The query letter is by far the most difficult 300 words I have every written.
Sometimes in school writing 250-300 words for an assignment took much longer than it should have. I know there were situations where I spent more time griping about the assignment than it took to write! By the time college came around, 300 words could be knocked out in a good 15 minutes. No big deal. Easy.
I have been writing my query for 10 days and I am still apprehensive about sending it out to agents. I have 7 saved drafts that I keep bouncing between trying to get as much information as possible without bogging down the letter. I know agents like it short, sweet, and compelling. My problem right now is that I’m stuck on the first couple of lines. The hook is the most important part, and that has changed about 18 times. I think the second half of the query is solid, but I need to be sure an agent is interested enough to get past those first 20 words.
The hardest part is letting the agent know that this book is not fantasy. I started the first couple query drafts with Charley being in her own world that no one could access, but of course that sounds like fantasy and not like hallucinations. Charley’s perspective is in a world of castles and dragons, but that “world” is all hallucinations/delusions. There are agents I want to query that I think fit the genre but do not represent fantasy. I think it’s clearer now in draft 7, but I think a draft 8 or even draft 11 might make the query read more smoothly.
I think I mentioned this before, but I want to personalize all of my queries to the agent. That of course takes up word count, but I think it’s worth it. I want the agent to know I am serious–that I did my research and that they know why I chose them.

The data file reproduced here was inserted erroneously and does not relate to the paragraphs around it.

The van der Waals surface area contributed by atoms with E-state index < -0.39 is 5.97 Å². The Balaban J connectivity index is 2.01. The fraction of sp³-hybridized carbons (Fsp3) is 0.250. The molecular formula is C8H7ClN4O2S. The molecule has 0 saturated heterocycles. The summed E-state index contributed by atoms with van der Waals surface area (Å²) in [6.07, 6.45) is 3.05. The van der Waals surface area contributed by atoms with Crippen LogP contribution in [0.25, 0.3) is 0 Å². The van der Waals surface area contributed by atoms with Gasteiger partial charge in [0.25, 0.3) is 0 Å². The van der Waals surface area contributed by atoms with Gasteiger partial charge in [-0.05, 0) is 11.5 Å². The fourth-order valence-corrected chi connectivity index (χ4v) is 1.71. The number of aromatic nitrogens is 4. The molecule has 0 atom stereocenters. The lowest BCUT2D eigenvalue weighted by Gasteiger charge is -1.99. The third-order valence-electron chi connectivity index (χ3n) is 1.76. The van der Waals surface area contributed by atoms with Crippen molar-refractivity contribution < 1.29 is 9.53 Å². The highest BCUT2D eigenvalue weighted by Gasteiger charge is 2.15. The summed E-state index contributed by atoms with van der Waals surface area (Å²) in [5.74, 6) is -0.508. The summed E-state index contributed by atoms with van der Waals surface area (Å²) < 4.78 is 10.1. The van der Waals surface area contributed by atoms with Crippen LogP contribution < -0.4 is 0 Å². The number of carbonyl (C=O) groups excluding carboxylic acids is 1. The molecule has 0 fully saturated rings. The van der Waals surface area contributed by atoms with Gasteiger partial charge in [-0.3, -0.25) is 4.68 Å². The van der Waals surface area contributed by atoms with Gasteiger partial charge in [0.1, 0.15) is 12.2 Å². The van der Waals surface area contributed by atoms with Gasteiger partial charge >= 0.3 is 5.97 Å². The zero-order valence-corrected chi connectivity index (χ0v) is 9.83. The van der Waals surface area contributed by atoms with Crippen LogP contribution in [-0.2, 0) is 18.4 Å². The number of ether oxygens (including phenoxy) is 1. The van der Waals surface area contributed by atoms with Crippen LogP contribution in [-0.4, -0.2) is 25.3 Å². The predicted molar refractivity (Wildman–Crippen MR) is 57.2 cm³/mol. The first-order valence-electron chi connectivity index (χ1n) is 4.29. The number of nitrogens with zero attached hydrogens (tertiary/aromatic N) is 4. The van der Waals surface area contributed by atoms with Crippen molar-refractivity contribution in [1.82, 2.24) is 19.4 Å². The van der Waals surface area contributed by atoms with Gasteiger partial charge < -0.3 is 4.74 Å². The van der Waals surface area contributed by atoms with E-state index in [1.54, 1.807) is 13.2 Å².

These 300 words have been stressing me out. It is my one shot to make an impression and it has to be a good one. I know I can’t risk sending out an unpolished query on the hopes some agent will have the knowledge that my MS is better than it sounds. No. This query needs to be as compelling as the novel itself. That’s the challenge.
I am ready for this query to be done and interesting and for me to be eager to show it to the world. After it’s done I should probably think about writing a 2 page synopsis. Ugh. That might be even worse!
Today I spent a couple of hours on agentquery.com searching for potential agents for the next book, Charley’s Dragons. The hardest thing for me with this book is deciding the genre. It falls under New Adult fiction–that awkward balance between adults and teens–and has elements of fantasy although it is not a fantasy genre story. Finding the genre is obviously important in order to match with an agent. I eventually decided that CD is commercial fiction with fantasy elements and some women’s fiction issues. While I hate the term Commercial Fiction, it does fit what my story is the best. CD is written with heavy topics but in accessible language. I do not like to hide meaning with complex words and syntax. I want the reader to be able to engage with the story without worrying about what is going on.
So after clicking around, I read the profiles of about 115 agents to see if any of them would be the right fit. I like agentquery since agents are able to put down specifics of what they want and what their agency wants. Many of the agents had specific genres they wanted and sometimes they did not fit with my work. I also had to read carefully to double check that they were accepting queries and that they were not suddenly excluding certain genres.